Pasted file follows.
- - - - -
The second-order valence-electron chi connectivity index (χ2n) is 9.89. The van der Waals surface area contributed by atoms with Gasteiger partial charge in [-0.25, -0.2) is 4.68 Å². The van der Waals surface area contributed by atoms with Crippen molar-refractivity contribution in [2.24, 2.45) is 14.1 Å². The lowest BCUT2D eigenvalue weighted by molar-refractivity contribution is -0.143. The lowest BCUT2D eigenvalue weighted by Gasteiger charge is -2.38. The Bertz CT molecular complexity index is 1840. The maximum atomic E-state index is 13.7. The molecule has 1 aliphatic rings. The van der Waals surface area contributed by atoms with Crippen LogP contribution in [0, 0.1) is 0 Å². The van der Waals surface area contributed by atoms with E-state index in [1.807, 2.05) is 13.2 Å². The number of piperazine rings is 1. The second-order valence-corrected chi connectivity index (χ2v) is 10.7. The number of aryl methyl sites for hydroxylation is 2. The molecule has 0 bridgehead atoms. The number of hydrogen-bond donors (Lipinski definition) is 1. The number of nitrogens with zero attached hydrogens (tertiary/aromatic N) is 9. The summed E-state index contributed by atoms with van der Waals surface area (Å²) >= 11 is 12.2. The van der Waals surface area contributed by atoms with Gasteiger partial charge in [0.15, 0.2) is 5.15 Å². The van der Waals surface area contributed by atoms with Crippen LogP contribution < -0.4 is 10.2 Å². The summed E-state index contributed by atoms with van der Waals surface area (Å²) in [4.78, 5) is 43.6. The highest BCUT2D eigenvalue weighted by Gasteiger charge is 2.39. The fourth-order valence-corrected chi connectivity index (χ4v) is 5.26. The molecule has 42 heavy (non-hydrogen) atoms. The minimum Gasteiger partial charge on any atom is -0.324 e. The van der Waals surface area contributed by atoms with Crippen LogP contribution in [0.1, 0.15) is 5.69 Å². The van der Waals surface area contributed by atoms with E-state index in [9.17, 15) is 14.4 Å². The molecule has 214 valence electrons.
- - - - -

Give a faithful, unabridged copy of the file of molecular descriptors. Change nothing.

The second-order valence-electron chi connectivity index (χ2n) is 9.89. The van der Waals surface area contributed by atoms with Gasteiger partial charge in [-0.25, -0.2) is 4.68 Å². The van der Waals surface area contributed by atoms with Crippen molar-refractivity contribution in [2.24, 2.45) is 14.1 Å². The lowest BCUT2D eigenvalue weighted by molar-refractivity contribution is -0.143. The lowest BCUT2D eigenvalue weighted by Gasteiger charge is -2.38. The Bertz CT molecular complexity index is 1840. The maximum atomic E-state index is 13.7. The molecule has 1 aliphatic rings. The van der Waals surface area contributed by atoms with Crippen LogP contribution in [0, 0.1) is 0 Å². The van der Waals surface area contributed by atoms with E-state index in [1.807, 2.05) is 13.2 Å². The number of piperazine rings is 1. The second-order valence-corrected chi connectivity index (χ2v) is 10.7. The number of aryl methyl sites for hydroxylation is 2. The molecule has 0 bridgehead atoms. The number of hydrogen-bond donors (Lipinski definition) is 1. The number of nitrogens with zero attached hydrogens (tertiary/aromatic N) is 9. The summed E-state index contributed by atoms with van der Waals surface area (Å²) >= 11 is 12.2. The van der Waals surface area contributed by atoms with Gasteiger partial charge in [0.15, 0.2) is 5.15 Å². The van der Waals surface area contributed by atoms with Crippen LogP contribution < -0.4 is 10.2 Å². The summed E-state index contributed by atoms with van der Waals surface area (Å²) in [4.78, 5) is 43.6. The highest BCUT2D eigenvalue weighted by Gasteiger charge is 2.39. The fourth-order valence-corrected chi connectivity index (χ4v) is 5.26. The molecule has 42 heavy (non-hydrogen) atoms. The minimum Gasteiger partial charge on any atom is -0.324 e. The van der Waals surface area contributed by atoms with Crippen LogP contribution in [0.1, 0.15) is 5.69 Å². The van der Waals surface area contributed by atoms with E-state index in [9.17, 15) is 14.4 Å². The molecule has 214 valence electrons.